Location, Location, Location: Salvation Army

Next to Goodwill, the Salvation Army is my second favorite thrift store chain in my area, one that I wouldn’t have found if it hadn’t been for my zero dollar budget to dress my drama club kids.  You see, my school isn’t very well funded to begin with, so coming up with money to fund the drama club isn’t always of the highest priority.  Thankfully, I am creative (otherwise, why would I direct drama?).

Salvation Army is a wonderful place to be creative on the cheap.  Their pricing is quite different than Goodwill’s set-up, and there are differences in policies.  Different, however, can be good.

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The Mission

The Salvation Army is a religious, socially driven institution that provides help to those who have fallen victim to disasters, be they personal or weather-related.  They receive funding to support those in need through their seasonal kettle drives (you know you have seen – and hopefully donated to – those people ringing bells with the red kettles during the holiday season), through sponsorship, and through their retail stores.  It’s very similar to Goodwill’s mission, but seems to have more to do with the church.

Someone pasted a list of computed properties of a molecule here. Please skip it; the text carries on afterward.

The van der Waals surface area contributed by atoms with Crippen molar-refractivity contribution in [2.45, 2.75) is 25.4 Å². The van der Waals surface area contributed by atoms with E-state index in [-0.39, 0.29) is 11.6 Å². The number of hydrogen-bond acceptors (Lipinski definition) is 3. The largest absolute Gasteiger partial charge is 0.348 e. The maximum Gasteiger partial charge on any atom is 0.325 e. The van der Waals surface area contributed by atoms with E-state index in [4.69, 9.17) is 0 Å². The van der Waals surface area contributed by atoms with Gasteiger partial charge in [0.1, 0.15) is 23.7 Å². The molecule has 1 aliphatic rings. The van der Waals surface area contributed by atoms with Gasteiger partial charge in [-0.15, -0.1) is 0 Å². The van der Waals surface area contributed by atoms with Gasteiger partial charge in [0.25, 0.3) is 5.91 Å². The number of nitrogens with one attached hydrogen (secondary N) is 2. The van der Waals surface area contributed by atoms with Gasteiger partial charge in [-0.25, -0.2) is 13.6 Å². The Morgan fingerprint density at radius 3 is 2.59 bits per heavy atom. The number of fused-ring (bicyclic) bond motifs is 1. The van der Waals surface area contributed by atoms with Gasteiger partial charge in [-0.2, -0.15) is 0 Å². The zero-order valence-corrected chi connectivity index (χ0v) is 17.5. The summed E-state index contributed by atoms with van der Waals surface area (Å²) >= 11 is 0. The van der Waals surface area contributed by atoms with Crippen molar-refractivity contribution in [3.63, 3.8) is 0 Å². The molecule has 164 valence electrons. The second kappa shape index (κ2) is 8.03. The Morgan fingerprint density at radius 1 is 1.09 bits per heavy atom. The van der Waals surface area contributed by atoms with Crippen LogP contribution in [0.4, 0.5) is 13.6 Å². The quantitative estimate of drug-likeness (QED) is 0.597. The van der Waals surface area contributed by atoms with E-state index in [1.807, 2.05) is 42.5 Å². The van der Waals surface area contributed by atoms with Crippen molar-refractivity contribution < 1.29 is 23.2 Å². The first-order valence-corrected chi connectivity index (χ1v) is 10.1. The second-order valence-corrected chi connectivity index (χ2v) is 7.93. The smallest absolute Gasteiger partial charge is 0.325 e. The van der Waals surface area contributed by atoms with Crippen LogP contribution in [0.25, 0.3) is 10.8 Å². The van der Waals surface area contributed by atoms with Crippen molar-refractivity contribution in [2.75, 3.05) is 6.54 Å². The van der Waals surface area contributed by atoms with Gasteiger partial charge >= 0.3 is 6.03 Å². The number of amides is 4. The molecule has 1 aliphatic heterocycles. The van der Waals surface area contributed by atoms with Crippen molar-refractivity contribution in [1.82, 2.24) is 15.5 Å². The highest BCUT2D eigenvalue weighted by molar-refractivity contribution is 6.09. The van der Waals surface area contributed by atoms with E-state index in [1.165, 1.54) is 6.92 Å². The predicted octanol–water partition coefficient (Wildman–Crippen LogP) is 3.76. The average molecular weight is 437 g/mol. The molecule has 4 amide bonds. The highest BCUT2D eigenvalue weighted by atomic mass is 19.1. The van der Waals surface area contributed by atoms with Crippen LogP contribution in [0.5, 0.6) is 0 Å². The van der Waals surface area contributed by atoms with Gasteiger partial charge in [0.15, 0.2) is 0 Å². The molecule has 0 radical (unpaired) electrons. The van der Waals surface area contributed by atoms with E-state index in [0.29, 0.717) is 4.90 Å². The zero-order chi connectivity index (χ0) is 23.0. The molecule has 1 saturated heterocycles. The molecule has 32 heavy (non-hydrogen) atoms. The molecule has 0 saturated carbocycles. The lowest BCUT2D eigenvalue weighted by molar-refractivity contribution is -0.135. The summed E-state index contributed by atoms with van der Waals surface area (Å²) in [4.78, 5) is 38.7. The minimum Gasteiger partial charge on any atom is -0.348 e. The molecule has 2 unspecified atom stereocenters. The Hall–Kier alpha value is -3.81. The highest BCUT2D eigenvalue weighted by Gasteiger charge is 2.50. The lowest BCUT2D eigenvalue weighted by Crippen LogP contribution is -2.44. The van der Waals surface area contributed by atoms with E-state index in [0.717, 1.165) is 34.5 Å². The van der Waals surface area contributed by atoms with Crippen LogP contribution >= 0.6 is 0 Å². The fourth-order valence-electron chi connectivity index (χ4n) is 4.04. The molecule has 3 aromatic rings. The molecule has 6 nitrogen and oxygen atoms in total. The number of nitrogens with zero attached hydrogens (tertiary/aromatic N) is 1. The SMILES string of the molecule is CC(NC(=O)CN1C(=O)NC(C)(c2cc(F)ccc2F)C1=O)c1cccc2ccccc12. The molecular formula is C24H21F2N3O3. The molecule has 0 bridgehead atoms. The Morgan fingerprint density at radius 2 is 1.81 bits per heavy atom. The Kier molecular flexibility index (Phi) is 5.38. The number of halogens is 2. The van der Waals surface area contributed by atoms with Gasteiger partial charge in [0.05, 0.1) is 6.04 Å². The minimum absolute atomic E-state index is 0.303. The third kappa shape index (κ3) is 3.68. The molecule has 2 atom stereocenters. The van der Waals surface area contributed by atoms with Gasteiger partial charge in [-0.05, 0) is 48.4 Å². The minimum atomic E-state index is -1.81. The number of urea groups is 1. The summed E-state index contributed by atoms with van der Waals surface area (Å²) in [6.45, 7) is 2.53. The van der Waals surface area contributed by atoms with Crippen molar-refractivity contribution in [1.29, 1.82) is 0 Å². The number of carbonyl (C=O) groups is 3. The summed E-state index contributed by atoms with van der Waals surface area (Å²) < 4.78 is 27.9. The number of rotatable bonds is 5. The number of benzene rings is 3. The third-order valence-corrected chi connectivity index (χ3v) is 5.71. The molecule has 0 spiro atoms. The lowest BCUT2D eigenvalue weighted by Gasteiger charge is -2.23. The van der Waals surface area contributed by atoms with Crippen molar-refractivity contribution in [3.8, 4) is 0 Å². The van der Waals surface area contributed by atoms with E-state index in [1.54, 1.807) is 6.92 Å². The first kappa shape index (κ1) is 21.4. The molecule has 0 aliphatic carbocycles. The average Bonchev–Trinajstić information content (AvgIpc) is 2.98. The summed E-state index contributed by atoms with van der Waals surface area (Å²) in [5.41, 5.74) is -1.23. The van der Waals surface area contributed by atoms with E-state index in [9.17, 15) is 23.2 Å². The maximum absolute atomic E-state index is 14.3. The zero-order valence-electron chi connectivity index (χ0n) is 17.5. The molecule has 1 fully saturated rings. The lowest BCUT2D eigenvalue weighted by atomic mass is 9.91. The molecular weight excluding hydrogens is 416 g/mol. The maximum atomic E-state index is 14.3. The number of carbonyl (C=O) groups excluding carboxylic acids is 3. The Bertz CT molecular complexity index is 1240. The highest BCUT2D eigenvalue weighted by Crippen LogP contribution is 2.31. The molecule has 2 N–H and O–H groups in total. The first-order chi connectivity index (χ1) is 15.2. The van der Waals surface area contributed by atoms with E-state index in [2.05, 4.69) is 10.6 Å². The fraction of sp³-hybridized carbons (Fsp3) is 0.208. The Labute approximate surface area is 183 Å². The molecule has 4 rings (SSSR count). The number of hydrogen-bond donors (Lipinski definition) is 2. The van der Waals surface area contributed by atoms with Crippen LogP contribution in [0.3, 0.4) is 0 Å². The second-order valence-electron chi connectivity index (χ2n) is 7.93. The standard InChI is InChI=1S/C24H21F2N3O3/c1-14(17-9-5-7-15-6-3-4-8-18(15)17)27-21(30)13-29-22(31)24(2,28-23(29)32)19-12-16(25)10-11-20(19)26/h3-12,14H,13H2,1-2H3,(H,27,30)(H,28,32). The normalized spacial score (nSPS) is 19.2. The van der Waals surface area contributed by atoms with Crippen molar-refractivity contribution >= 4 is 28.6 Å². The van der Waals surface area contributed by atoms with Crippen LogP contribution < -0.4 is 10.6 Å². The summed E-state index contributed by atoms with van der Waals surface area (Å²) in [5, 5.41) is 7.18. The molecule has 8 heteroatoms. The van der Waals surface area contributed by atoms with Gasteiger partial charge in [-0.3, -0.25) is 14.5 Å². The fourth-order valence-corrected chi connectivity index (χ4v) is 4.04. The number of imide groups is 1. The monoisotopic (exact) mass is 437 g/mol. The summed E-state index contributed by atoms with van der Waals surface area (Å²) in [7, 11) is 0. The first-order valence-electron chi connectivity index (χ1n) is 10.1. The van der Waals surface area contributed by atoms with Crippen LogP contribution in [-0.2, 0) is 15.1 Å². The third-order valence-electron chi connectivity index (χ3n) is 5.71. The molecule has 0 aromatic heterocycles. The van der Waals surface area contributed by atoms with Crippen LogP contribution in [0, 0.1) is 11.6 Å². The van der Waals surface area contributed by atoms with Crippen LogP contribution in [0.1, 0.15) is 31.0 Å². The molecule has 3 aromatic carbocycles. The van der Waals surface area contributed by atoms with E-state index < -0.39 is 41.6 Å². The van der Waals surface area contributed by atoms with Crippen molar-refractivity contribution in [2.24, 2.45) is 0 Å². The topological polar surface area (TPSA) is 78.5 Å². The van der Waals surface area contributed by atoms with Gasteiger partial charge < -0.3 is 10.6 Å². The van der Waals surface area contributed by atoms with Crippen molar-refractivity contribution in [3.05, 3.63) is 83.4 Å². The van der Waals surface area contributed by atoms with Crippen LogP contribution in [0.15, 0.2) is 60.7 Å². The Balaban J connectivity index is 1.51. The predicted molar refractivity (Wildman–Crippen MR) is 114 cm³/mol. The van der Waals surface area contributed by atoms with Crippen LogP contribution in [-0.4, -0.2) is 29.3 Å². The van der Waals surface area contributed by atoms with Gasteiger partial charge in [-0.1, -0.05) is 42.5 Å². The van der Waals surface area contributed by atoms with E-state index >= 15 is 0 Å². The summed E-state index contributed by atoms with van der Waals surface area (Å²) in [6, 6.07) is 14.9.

One point of controversy that can come up when you research the Salvation Army online is their stance on the gay community.  I’m not 100% sure of what their specific stance is, but because of their religious affiliation, I think I can safely assume that while they do not openly support gay rights (which is dumb, and if I lose readers because of this, so be it), they don’t ask people what their sexuality is before trying to assist them.  I could be wrong though.  If you know for sure, please let me know.  As much as I love their retail stores for thrifting, I don’t want to support an organization who does not support the ones I love.  Plain and simple.

The Money